4) It is possible that, due to the controls,  few foreign firms will invest in the country. If they make any profit, it will be difficult to get the money out. Also, foreign workers are discouraged for the same reason. It will be more difficult to change their income into other currencies.

5) There is concern in Spain and Italy that if they need bailout funds, the EU will  demand a similarly large tax on those who have deposited savings in banks. There are reports of banks in both countries suffering a “flight of funds” to safer banks and economies in the eurozone.  Italy’s banks, however, have been declared “healthy” by the IMF this week. Spain’s banks remain in difficulties, but, if a bail-out is required,  bondholders that have lent banks money will suffer losses before depositors do.

February 2nd, 2013 Japan’s Budget for fiscal year 2013 announced

The total size of the new budget is about the same size as last year’s and tax revenues are forecast (perhaps too optimistically, because the forecast assumes that GDP growth will recover) to rise by 1.8% to 43.1 trillion yen. Nonetheless, there will still be a wide, if slightly narrower, deficit because government spending will total 92.61 trillion yen. Of this, over 20 trillion yen will be spent on servicing the rising government (national) debt. The government’s policy spending–money spent for purposes other than repaying the principal and interest on government bonds–will be about 70.5 trillion yen.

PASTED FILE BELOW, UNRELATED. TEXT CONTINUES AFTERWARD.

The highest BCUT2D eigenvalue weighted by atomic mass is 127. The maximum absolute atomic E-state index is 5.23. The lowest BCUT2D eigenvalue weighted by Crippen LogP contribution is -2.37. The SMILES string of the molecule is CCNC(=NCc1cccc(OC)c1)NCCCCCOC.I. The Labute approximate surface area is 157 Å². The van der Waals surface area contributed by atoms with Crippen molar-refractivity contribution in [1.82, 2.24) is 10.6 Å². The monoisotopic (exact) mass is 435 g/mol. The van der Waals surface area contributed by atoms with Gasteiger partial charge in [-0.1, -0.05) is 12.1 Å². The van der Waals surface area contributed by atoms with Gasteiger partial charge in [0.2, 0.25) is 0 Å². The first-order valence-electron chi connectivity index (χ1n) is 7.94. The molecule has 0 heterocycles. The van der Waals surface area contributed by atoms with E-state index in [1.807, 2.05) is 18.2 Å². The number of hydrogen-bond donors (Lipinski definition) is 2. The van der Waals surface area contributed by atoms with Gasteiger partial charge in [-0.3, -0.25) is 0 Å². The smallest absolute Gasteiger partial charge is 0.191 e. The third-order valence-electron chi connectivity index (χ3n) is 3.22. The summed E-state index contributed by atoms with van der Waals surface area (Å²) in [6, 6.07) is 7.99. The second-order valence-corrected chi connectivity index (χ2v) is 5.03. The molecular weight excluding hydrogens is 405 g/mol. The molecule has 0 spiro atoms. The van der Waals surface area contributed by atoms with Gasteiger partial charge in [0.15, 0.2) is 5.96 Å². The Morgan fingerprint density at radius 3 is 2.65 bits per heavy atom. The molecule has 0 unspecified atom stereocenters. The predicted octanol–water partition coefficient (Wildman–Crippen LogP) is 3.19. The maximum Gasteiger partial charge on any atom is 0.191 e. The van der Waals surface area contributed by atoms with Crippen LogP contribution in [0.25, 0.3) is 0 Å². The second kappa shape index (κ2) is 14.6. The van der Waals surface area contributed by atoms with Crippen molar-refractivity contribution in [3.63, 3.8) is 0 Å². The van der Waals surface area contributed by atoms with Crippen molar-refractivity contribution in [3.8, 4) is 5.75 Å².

For the first time in four years, total tax revenues will be more than the amount received by issuing bonds (i.e. borrowing)–but only slightly!


The new LDP government also emphasizes that more of the spending will be on infrastructure, which should push out the production possibility frontier, and that it is slowing the growth of spending on welfare payments. Sceptics will point out that much of the new infrastrucure will be for farming and fishing projects, rather than facilitating manufacturing, and is therefore mainly aimed at pleasing the LDP’s traditional supporters. There are also concerns that defense expenditure will rise. While this will still have a multiplier effect, such expenditure does not appear to do much to raise potential GDP.

January 26th Japan’s Trade Deficit widest since 1980

The widening deficit (which started in 2011 after many surplus years) is due to